The Theatreguide.London Review
Royal Court Theatre Upstairs January-February 2016
Two half-brothers live in a squalid flat, spending their days playing video games and evidently surviving on what they nick from the local off license. Their mother drops in from time to time, usually drunk, drugged, in a diabetic coma or some combination thereof, and usually to borrow or steal something to pawn.
And then a girl wanders in, and for a brief time it looks like the boys' lives might lurch a bit in the direction of normality. But the misery you know can sometimes feel safer than the happiness you don't.
Anna Jordan's play, here in a coproduction with Manchester's Royal Exchange, has some small things to tell us and some small bits of reality to illuminate. But they're not enough to warrant or support the interval-less hour-and-three-quarters of Ned Bennett's ponderous and glacier-slow production.
Too little happens too slowly and in too big a space and too elaborate a staging. There is perhaps an hour's drama here, and in a smaller theatre like the Gate or Trafalgar Two, a more intimate staging might communicate the claustrophobic and inward-turning nature of the boys' lives and a stronger sense of opportunities lost.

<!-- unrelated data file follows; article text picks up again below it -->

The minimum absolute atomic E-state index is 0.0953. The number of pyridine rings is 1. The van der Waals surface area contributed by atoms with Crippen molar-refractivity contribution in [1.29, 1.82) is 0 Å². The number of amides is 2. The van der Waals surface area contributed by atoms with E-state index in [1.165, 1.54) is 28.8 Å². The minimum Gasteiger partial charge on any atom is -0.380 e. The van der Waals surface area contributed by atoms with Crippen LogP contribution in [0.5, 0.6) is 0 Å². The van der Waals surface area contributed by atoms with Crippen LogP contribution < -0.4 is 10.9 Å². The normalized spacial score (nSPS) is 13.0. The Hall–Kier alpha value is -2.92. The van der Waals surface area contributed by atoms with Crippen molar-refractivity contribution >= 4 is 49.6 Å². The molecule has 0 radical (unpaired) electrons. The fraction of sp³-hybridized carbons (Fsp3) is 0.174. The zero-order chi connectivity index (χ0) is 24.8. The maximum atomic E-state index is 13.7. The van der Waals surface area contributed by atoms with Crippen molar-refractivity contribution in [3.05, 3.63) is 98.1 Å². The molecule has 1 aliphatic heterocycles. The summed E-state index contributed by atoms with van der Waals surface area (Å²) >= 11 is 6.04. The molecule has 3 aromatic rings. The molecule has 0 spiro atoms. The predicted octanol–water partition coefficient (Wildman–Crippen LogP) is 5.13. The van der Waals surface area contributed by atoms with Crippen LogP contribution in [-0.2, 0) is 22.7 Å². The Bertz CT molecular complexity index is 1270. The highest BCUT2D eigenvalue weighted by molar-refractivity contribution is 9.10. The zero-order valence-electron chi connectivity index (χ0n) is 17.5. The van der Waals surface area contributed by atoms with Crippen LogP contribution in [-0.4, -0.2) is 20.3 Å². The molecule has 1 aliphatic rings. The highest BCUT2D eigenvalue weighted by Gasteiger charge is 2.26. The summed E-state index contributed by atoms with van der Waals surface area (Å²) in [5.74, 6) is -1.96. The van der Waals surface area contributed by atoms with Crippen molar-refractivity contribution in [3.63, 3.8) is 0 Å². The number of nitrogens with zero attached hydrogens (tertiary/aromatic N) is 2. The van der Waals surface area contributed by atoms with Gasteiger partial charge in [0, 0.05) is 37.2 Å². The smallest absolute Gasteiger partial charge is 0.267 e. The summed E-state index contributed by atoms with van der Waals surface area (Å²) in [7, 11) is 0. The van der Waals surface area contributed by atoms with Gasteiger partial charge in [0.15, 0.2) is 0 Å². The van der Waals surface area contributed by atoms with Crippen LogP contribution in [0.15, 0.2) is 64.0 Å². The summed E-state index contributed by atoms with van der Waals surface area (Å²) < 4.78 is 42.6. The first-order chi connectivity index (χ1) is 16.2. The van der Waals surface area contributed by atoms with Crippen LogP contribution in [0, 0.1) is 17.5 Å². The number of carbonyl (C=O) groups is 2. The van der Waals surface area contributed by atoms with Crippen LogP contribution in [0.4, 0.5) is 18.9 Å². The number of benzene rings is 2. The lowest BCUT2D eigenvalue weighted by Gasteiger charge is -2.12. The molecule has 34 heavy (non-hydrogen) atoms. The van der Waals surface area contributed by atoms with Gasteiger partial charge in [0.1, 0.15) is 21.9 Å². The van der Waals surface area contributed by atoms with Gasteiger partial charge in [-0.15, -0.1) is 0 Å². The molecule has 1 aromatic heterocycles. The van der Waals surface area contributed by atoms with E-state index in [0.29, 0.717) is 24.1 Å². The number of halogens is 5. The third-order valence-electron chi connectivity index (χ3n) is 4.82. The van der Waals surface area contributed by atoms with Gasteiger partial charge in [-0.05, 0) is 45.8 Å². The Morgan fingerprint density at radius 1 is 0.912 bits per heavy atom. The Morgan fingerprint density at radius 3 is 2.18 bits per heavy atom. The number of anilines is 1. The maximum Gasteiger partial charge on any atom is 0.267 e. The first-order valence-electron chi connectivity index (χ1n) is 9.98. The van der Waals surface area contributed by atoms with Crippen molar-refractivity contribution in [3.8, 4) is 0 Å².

But even the Royal Court's upstairs studio is too large and airy a space, dissipating any sense of atmosphere or reality and forcing the actors to be ever more frantic in their attempts to create it.
You will not believe for a minute that the characters played by Jake Davies and Alex Austin are thirteen and sixteen years old, as we are told rather late in the play they're meant to be. But the actors do, through sheer exertion, convey some of the bottled-up energy the boys' lives give them no way to release. Sian Breckin (mother) and Annes Elwy (girl) provide generous support in underwritten roles.
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